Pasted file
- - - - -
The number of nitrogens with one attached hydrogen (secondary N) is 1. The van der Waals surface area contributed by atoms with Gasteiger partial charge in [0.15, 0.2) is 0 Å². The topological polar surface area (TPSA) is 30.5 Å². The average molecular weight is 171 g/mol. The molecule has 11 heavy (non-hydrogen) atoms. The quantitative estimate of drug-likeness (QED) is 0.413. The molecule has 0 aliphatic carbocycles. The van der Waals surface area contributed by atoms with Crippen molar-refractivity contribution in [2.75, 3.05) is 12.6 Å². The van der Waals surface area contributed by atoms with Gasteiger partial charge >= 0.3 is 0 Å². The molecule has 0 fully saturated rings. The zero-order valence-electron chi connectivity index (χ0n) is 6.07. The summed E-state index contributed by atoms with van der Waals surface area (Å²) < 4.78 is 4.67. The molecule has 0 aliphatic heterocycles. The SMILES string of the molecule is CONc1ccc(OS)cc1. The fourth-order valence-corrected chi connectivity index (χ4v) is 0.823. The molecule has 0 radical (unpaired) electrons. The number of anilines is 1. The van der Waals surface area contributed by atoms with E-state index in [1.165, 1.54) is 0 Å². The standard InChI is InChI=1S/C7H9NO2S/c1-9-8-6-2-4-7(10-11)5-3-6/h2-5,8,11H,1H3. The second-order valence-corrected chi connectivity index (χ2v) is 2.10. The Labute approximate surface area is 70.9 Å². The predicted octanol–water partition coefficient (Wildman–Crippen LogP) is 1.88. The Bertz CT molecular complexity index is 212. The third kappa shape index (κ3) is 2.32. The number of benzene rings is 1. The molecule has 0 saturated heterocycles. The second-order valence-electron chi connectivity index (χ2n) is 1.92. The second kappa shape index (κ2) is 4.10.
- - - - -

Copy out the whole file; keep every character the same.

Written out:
The number of nitrogens with one attached hydrogen (secondary N) is 1. The van der Waals surface area contributed by atoms with Gasteiger partial charge in [0.15, 0.2) is 0 Å². The topological polar surface area (TPSA) is 30.5 Å². The average molecular weight is 171 g/mol. The molecule has 11 heavy (non-hydrogen) atoms. The quantitative estimate of drug-likeness (QED) is 0.413. The molecule has 0 aliphatic carbocycles. The van der Waals surface area contributed by atoms with Crippen molar-refractivity contribution in [2.75, 3.05) is 12.6 Å². The van der Waals surface area contributed by atoms with Gasteiger partial charge >= 0.3 is 0 Å². The molecule has 0 fully saturated rings. The zero-order valence-electron chi connectivity index (χ0n) is 6.07. The summed E-state index contributed by atoms with van der Waals surface area (Å²) < 4.78 is 4.67. The molecule has 0 aliphatic heterocycles. The SMILES string of the molecule is CONc1ccc(OS)cc1. The fourth-order valence-corrected chi connectivity index (χ4v) is 0.823. The molecule has 0 radical (unpaired) electrons. The number of anilines is 1. The van der Waals surface area contributed by atoms with E-state index in [1.165, 1.54) is 0 Å². The standard InChI is InChI=1S/C7H9NO2S/c1-9-8-6-2-4-7(10-11)5-3-6/h2-5,8,11H,1H3. The second-order valence-corrected chi connectivity index (χ2v) is 2.10. The Labute approximate surface area is 70.9 Å². The predicted octanol–water partition coefficient (Wildman–Crippen LogP) is 1.88. The Bertz CT molecular complexity index is 212. The third kappa shape index (κ3) is 2.32. The number of benzene rings is 1. The molecule has 0 saturated heterocycles. The second-order valence-electron chi connectivity index (χ2n) is 1.92. The second kappa shape index (κ2) is 4.10.